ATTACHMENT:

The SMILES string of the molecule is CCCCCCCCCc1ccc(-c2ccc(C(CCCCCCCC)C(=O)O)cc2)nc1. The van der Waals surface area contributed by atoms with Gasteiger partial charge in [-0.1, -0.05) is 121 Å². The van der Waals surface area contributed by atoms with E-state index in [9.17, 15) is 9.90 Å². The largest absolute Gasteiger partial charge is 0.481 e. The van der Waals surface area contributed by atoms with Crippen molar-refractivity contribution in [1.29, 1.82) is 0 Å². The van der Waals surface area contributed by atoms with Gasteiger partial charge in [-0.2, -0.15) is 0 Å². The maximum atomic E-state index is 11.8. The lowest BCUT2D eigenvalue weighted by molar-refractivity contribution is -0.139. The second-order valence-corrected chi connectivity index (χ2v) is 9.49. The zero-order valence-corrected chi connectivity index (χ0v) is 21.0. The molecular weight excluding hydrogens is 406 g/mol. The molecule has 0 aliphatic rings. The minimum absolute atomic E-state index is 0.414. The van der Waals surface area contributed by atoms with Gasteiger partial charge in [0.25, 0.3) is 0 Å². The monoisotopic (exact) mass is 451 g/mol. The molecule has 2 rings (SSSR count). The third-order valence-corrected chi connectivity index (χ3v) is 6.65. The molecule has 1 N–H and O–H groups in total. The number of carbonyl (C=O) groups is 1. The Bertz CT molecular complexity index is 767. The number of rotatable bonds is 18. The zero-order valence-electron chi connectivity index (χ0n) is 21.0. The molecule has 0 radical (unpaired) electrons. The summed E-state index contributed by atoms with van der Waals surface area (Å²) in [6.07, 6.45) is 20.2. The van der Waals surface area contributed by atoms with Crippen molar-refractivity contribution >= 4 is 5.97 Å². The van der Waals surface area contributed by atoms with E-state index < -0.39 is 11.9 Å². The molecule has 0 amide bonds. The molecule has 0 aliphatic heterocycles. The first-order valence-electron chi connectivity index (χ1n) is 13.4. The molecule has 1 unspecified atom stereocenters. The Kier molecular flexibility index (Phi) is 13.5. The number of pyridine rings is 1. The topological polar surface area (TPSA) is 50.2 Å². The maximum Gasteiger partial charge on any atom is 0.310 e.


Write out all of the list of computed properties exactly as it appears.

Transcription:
The SMILES string of the molecule is CCCCCCCCCc1ccc(-c2ccc(C(CCCCCCCC)C(=O)O)cc2)nc1. The van der Waals surface area contributed by atoms with Gasteiger partial charge in [-0.1, -0.05) is 121 Å². The van der Waals surface area contributed by atoms with E-state index in [9.17, 15) is 9.90 Å². The largest absolute Gasteiger partial charge is 0.481 e. The van der Waals surface area contributed by atoms with Crippen molar-refractivity contribution in [1.29, 1.82) is 0 Å². The van der Waals surface area contributed by atoms with Gasteiger partial charge in [-0.2, -0.15) is 0 Å². The maximum atomic E-state index is 11.8. The lowest BCUT2D eigenvalue weighted by molar-refractivity contribution is -0.139. The second-order valence-corrected chi connectivity index (χ2v) is 9.49. The zero-order valence-corrected chi connectivity index (χ0v) is 21.0. The molecular weight excluding hydrogens is 406 g/mol. The molecule has 0 aliphatic rings. The minimum absolute atomic E-state index is 0.414. The van der Waals surface area contributed by atoms with Gasteiger partial charge in [0.25, 0.3) is 0 Å². The monoisotopic (exact) mass is 451 g/mol. The molecule has 2 rings (SSSR count). The third-order valence-corrected chi connectivity index (χ3v) is 6.65. The molecule has 1 N–H and O–H groups in total. The number of carbonyl (C=O) groups is 1. The Bertz CT molecular complexity index is 767. The number of rotatable bonds is 18. The zero-order valence-electron chi connectivity index (χ0n) is 21.0. The molecule has 0 radical (unpaired) electrons. The summed E-state index contributed by atoms with van der Waals surface area (Å²) in [6.07, 6.45) is 20.2. The van der Waals surface area contributed by atoms with Crippen molar-refractivity contribution >= 4 is 5.97 Å². The van der Waals surface area contributed by atoms with E-state index < -0.39 is 11.9 Å². The molecule has 0 amide bonds. The molecule has 0 aliphatic heterocycles. The first-order valence-electron chi connectivity index (χ1n) is 13.4. The molecule has 1 unspecified atom stereocenters. The Kier molecular flexibility index (Phi) is 13.5. The number of pyridine rings is 1. The topological polar surface area (TPSA) is 50.2 Å². The maximum Gasteiger partial charge on any atom is 0.310 e.